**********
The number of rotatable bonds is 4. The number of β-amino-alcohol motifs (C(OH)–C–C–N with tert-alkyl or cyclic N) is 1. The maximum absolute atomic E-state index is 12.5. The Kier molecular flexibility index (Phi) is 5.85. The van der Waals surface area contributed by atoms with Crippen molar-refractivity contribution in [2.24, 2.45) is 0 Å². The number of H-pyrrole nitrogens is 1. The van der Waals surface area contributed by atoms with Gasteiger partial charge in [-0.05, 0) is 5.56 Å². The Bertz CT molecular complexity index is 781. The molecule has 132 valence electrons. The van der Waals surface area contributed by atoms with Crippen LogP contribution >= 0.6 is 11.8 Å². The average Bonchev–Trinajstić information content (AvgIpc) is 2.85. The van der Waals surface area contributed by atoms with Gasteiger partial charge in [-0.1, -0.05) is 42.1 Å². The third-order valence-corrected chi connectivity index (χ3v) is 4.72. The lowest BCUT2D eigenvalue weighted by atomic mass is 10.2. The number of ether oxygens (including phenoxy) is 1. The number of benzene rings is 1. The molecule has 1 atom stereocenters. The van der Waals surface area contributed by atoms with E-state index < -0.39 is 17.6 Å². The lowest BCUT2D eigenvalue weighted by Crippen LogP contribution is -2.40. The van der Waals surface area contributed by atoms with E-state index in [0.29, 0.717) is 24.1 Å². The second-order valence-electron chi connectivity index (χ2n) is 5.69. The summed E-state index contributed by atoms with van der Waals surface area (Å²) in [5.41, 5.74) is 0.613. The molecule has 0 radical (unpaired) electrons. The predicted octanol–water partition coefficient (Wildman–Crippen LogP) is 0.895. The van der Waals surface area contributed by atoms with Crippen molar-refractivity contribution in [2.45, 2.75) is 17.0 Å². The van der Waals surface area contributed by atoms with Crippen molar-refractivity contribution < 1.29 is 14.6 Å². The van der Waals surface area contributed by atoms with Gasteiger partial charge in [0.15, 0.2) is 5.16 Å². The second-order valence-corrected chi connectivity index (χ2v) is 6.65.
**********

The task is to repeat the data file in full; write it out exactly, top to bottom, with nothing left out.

The number of rotatable bonds is 4. The number of β-amino-alcohol motifs (C(OH)–C–C–N with tert-alkyl or cyclic N) is 1. The maximum absolute atomic E-state index is 12.5. The Kier molecular flexibility index (Phi) is 5.85. The van der Waals surface area contributed by atoms with Crippen molar-refractivity contribution in [2.24, 2.45) is 0 Å². The number of H-pyrrole nitrogens is 1. The van der Waals surface area contributed by atoms with Gasteiger partial charge in [-0.05, 0) is 5.56 Å². The Bertz CT molecular complexity index is 781. The molecule has 132 valence electrons. The van der Waals surface area contributed by atoms with Crippen LogP contribution >= 0.6 is 11.8 Å². The average Bonchev–Trinajstić information content (AvgIpc) is 2.85. The van der Waals surface area contributed by atoms with Gasteiger partial charge in [-0.1, -0.05) is 42.1 Å². The third-order valence-corrected chi connectivity index (χ3v) is 4.72. The lowest BCUT2D eigenvalue weighted by atomic mass is 10.2. The number of ether oxygens (including phenoxy) is 1. The number of benzene rings is 1. The molecule has 1 atom stereocenters. The van der Waals surface area contributed by atoms with E-state index < -0.39 is 17.6 Å². The lowest BCUT2D eigenvalue weighted by Crippen LogP contribution is -2.40. The van der Waals surface area contributed by atoms with E-state index in [0.29, 0.717) is 24.1 Å². The second-order valence-electron chi connectivity index (χ2n) is 5.69. The summed E-state index contributed by atoms with van der Waals surface area (Å²) in [5.41, 5.74) is 0.613. The molecule has 0 radical (unpaired) electrons. The predicted octanol–water partition coefficient (Wildman–Crippen LogP) is 0.895. The van der Waals surface area contributed by atoms with Crippen molar-refractivity contribution in [2.45, 2.75) is 17.0 Å². The van der Waals surface area contributed by atoms with Crippen molar-refractivity contribution < 1.29 is 14.6 Å². The van der Waals surface area contributed by atoms with Gasteiger partial charge in [0.15, 0.2) is 5.16 Å². The second-order valence-corrected chi connectivity index (χ2v) is 6.65.